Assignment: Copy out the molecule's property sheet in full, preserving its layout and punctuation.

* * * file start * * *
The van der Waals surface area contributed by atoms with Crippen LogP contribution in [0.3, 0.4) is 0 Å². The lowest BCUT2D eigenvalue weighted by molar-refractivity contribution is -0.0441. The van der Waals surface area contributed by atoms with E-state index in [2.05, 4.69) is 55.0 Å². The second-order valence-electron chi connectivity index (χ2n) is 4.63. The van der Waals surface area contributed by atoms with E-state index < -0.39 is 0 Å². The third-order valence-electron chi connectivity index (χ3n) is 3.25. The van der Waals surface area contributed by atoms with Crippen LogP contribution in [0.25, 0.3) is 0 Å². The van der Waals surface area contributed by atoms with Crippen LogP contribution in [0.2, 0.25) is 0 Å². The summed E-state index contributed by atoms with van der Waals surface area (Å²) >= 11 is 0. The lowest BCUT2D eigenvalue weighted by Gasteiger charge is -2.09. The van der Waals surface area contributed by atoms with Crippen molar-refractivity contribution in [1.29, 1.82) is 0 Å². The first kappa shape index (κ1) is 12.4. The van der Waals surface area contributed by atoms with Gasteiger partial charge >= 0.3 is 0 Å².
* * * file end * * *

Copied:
The van der Waals surface area contributed by atoms with Crippen LogP contribution in [0.3, 0.4) is 0 Å². The lowest BCUT2D eigenvalue weighted by molar-refractivity contribution is -0.0441. The van der Waals surface area contributed by atoms with E-state index in [2.05, 4.69) is 55.0 Å². The second-order valence-electron chi connectivity index (χ2n) is 4.63. The van der Waals surface area contributed by atoms with E-state index < -0.39 is 0 Å². The third-order valence-electron chi connectivity index (χ3n) is 3.25. The van der Waals surface area contributed by atoms with Crippen LogP contribution in [0.25, 0.3) is 0 Å². The van der Waals surface area contributed by atoms with Crippen LogP contribution in [0.2, 0.25) is 0 Å². The summed E-state index contributed by atoms with van der Waals surface area (Å²) >= 11 is 0. The lowest BCUT2D eigenvalue weighted by Gasteiger charge is -2.09. The van der Waals surface area contributed by atoms with Crippen molar-refractivity contribution in [1.29, 1.82) is 0 Å². The first kappa shape index (κ1) is 12.4. The van der Waals surface area contributed by atoms with Gasteiger partial charge >= 0.3 is 0 Å².